U.S. Seeing Rise in Children Hospitalized With Coronavirus

Medical personnel wash their hands while tending to patients in Bellevue Hospital in New York, Oct. 28, 2020. (AP Photo/Seth Wenig)

An increasing number of children have been hospitalized with coronavirus infections, just as the school year is about to begin. According to the CDC, the number of children under 5 that have been hospitalized tripled in July.

The number of child hospital beds throughout the country, especially in the South, are dwindling, and doctors are warning the worst may be yet to come. Dr. Kelechi Iheagwara, medical director of the pediatric intensive care unit at the Our Lady of the Lake Children’s Hospital in Baton Rouge, Louisiana, told NBC News her team was treating children as young as 3-weeks-old, servicing 26 patients in a ward meant only for 20.

In mid-July, they were treating 75 patients, the highest number in the entire pandemic so far. Within the first four days of August, 27 children were admitted into the emergency room with coronavirus infections. The number of cases are only expected to grow.

At Children’s Hospital New Orleans, multiple children were hospitalized in the ICU, including one boy less than a year old and one girl less than two years old.

“It is scary, especially for kids who don’t fully understand what’s going on. They’re air hungry, struggling for breath, and it’s just scary,” said Iheagwara. “You have the illness, the fear, they can’t breathe, they’re isolated — that’s hard for anyone to understand, but can you imagine what it’s like for a kid?”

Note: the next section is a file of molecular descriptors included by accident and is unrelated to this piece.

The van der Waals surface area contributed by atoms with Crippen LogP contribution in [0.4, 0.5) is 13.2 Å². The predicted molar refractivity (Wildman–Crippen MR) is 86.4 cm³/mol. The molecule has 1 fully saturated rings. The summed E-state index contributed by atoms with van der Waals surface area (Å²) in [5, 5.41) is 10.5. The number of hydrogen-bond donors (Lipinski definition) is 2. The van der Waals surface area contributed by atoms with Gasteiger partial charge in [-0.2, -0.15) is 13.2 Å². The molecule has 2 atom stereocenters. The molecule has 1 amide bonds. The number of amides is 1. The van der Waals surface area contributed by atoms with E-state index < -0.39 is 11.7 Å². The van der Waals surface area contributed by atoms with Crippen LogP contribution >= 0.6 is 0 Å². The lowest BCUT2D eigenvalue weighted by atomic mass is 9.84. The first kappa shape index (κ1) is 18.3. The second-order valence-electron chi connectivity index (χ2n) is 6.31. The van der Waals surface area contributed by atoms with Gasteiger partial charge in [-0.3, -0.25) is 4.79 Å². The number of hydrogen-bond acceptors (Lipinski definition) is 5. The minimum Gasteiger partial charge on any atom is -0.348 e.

In multiple states, doctors from six hospitals told NBC News that many cases are stemming from parents bringing the virus home and infecting their children. Many expressed frustration that adults who were eligible for the vaccine were not getting it, and then passing on the virus to their children who were too young to be vaccinated.

“We see it often within households, parents to children,” said Dr. Jim Versalovic, the chief pathologist and interim chief pediatrician at Texas Children’s Hospital in Houston. “We have certainly seen siblings — more than two at times — with an infection at the same time, so spread within households is certainly a very real phenomenon.” The hospital has seen the positivity rate in children leap from 3% to more than 10%, and hospitalizations going from single-digits to more than 30 child patients.

At least 81 children died of the coronavirus between March and July, according to the CDC. Many fear it will only get worse, as the school year begins but many of the restrictions in place last year, such as mask mandates, have been relaxed even as coronavirus surges throughout the country.

In Arkansas, the virus has surged so dramatically that Republican Governor Asa Hutchinson is pushing for a mask mandate in schools, just a few months after signing a law that would ban state and local mask mandates.

Versalovic said he expected the FDA would approve the Pfizer and Moderna vaccines for children under 12 after the school year already began.

“Hopefully, there will be emergency authorization soon after we release the data, but we have to face the reality of beginning the school year without it,” he said. “We do anticipate having vaccines available for kids during the first half of the school year, but for children under 5 that’s likely to occur later in the year, possibly early 2022. It’s going to be an ongoing effort.”



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